by Matthew C. Harrison
“May grace and peace be multiplied to you in the knowledge of God and of Jesus our Lord” (2 Peter 1:2).
The apostle Peter informs his readers that grace and peace are abundantly, effusively, constantly given in the specific knowledge of God the Father and His only begotten Son, Jesus. The Rev. Dr. Norman Nagel, beloved professor at Concordia Seminary, St. Louis, recently passed from this world to the heavenly and joyous presence of Jesus to await the resurrection. He used to say, “When the Lord gives, He gives the whole lot.” And the Lord gives the “whole lot” for specific reasons, and by specific means.
I’ve been in many situations, mostly with Lutherans outside the LCMS, where I heard grace defined as tolerance, with little emphasis or connection to Christ’s cross, or the delivery points of grace as the divine favor of God, in Word, Absolution, Baptism and Supper. I’m thankful for LCMS people who both confess the clear grace of God in Christ and are highly motivated by that grace to serve their neighbors by loving them and sharing Christ.
Grace — the free favor of God — is a result of the work of Christ. That’s why it’s certain. The apostle John wrote, “The blood of Jesus his Son [i.e., man and God] cleanses us from all sin” (1 John 1:7). John the Baptizer pointed to Jesus and said, “Behold, the Lamb of God, who takes away the sin of the world” (John 1:29).
In the Old Testament, the animal sacrifices really did forgive sins, but only in view of the coming and ultimate sacrifice of God in the flesh on the cross. “It is the blood that makes atonement by the life” (Lev. 17:11). Hebrews says, “without the shedding of blood there is no forgiveness of sins” (Heb. 9:22). Then the writer lets us know that Christ is the be-all and end-all of all sacrifices. “He has appeared once for all at the end of the ages to put away sin by the sacrifice of himself” (Heb. 9:26). This once-for-all sacrifice of Jesus was for us, and indeed for all. “The Lord has laid on him the iniquity of us all” (Is. 53:6). “He made him to be sin who knew no sin” (2 Cor. 5:21).
Paid in full
Because of verses like Rom. 4:25, which states, Christ “was delivered up for our trespasses and raised for our justification,” and 2 Cor. 5:19, “In Christ God was reconciling the world to himself,” we have spoken of an “objective” justification. That is, a divine judgment was rendered in the death and resurrection of Christ. All sins of the whole world have been paid for, and the price was Christ’s bloody death then and there. The world has been “justified” according to the New Testament. This means that the most important thing in Christianity is not how I feel about Jesus, or came to believe in Jesus, or my experience of Jesus (though all these things are certainly not unimportant). Christianity is not ultimately or primarily focused on me, my deeds, my experience, my sincerity. All things focused on me will falter and are imperfect (Rom. 7).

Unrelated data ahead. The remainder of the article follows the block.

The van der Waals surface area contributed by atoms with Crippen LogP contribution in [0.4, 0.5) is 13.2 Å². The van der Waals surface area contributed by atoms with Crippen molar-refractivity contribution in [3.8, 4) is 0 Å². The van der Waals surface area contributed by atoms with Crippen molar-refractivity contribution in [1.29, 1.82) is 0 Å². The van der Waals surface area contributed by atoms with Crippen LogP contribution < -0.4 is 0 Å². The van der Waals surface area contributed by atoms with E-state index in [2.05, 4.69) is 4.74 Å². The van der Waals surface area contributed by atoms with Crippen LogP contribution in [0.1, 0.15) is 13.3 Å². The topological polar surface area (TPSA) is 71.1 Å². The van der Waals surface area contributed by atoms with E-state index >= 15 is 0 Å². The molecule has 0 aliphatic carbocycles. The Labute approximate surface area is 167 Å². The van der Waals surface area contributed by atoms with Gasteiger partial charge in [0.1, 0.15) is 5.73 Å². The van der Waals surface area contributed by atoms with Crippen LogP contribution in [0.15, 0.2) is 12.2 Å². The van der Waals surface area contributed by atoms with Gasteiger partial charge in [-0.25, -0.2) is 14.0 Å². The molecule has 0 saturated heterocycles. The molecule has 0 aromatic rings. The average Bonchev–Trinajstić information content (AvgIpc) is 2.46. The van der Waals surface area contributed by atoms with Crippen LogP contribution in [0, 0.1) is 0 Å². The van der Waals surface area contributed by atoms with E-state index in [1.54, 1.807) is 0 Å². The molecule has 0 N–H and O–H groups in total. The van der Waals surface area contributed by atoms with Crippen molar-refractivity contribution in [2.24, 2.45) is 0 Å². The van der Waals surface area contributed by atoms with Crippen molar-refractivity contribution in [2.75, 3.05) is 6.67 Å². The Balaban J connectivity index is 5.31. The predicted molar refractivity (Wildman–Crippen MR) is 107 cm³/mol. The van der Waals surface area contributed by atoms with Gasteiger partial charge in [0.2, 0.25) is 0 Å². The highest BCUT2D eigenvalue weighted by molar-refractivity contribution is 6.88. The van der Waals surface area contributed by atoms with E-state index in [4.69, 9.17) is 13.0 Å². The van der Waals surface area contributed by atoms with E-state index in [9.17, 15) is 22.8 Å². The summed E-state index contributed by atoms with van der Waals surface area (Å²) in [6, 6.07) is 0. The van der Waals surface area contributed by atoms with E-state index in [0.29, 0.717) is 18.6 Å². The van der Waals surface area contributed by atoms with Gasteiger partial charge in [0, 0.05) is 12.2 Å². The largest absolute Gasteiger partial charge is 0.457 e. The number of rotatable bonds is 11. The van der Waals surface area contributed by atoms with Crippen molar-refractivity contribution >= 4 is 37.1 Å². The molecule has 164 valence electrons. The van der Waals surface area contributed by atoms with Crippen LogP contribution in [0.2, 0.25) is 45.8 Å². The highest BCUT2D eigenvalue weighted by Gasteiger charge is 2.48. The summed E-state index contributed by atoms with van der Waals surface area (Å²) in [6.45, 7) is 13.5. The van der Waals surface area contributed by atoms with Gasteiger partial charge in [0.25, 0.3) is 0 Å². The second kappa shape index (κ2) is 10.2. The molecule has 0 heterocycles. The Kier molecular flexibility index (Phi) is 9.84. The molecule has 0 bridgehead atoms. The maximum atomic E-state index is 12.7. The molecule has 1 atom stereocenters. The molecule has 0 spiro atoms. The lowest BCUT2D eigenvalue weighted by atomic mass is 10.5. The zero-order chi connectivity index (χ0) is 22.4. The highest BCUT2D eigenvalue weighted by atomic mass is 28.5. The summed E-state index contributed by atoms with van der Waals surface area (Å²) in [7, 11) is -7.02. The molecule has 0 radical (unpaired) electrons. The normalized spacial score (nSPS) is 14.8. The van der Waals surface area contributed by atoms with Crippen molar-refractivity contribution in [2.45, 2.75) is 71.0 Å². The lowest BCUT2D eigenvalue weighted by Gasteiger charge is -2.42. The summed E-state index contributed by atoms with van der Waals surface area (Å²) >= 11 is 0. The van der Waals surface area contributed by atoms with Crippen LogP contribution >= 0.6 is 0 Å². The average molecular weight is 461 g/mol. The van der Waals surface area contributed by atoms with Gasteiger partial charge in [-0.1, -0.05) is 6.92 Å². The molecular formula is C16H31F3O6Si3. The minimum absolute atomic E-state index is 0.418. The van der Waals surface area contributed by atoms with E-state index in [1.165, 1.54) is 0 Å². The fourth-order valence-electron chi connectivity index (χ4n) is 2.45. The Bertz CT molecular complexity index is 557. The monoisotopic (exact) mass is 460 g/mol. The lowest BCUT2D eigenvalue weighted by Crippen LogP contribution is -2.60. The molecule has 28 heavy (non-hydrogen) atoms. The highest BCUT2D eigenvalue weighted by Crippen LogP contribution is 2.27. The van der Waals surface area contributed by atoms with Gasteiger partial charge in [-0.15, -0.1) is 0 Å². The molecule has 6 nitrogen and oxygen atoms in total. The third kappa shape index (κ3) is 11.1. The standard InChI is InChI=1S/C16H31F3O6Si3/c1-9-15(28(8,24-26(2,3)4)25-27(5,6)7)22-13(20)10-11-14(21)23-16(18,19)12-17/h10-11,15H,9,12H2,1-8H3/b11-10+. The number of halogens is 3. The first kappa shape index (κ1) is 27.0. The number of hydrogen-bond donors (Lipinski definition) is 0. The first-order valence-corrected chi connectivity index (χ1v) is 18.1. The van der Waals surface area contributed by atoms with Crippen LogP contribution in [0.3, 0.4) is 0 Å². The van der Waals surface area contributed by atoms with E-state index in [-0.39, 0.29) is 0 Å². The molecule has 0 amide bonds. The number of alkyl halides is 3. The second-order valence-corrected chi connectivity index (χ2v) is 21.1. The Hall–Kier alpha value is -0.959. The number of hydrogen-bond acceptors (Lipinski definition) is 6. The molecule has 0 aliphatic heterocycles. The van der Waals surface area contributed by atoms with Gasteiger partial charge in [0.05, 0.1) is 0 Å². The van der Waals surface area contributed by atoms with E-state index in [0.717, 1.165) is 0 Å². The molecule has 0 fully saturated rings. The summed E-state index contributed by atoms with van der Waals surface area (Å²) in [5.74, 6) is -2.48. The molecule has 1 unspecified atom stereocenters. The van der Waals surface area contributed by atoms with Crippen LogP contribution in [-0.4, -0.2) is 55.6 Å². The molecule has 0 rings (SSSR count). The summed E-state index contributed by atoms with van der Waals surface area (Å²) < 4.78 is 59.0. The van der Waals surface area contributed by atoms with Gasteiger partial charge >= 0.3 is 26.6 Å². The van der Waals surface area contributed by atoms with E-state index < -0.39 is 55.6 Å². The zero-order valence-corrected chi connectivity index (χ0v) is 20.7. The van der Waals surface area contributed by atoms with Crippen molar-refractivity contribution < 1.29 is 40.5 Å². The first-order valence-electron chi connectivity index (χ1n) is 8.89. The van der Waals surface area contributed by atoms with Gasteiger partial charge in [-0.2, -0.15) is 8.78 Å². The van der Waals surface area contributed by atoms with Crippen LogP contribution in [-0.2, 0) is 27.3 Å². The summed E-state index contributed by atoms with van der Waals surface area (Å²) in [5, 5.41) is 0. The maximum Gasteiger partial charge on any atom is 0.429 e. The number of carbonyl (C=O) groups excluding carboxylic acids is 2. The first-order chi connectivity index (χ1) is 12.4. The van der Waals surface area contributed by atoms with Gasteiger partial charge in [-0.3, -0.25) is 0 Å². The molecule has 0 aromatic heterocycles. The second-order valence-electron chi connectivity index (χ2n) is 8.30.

The big thing is the cross and resurrection. Everything for my salvation, and the salvation of the whole world, Jesus accomplished in Jerusalem some 2,000 years ago. One of my seminary professors explained it this way: If someone puts a million dollars into a bank account for you and you simply refuse to believe it, and thus gain no benefit from it, it does not mean that the money’s not there! Faith is simply recognizing the facts, and the bank card is the means to get at the fortune! The world has been reconciled to God in Christ, believe it or not. That makes our task of sharing the Gospel simple. It’s about telling folks they’re broke (repent!), but they’ve got a treasure with their name on it. “Here! It’s yours! It’s done! Believe it!” If by the power of the Word they believe, they have immediate access (Eph. 2:8–9; Acts 13:48) to complete forgiveness and peace of conscience. If by the stubbornness of their wretched human will and the will of the devil they refuse, they walk away from the treasure (Acts 13:46).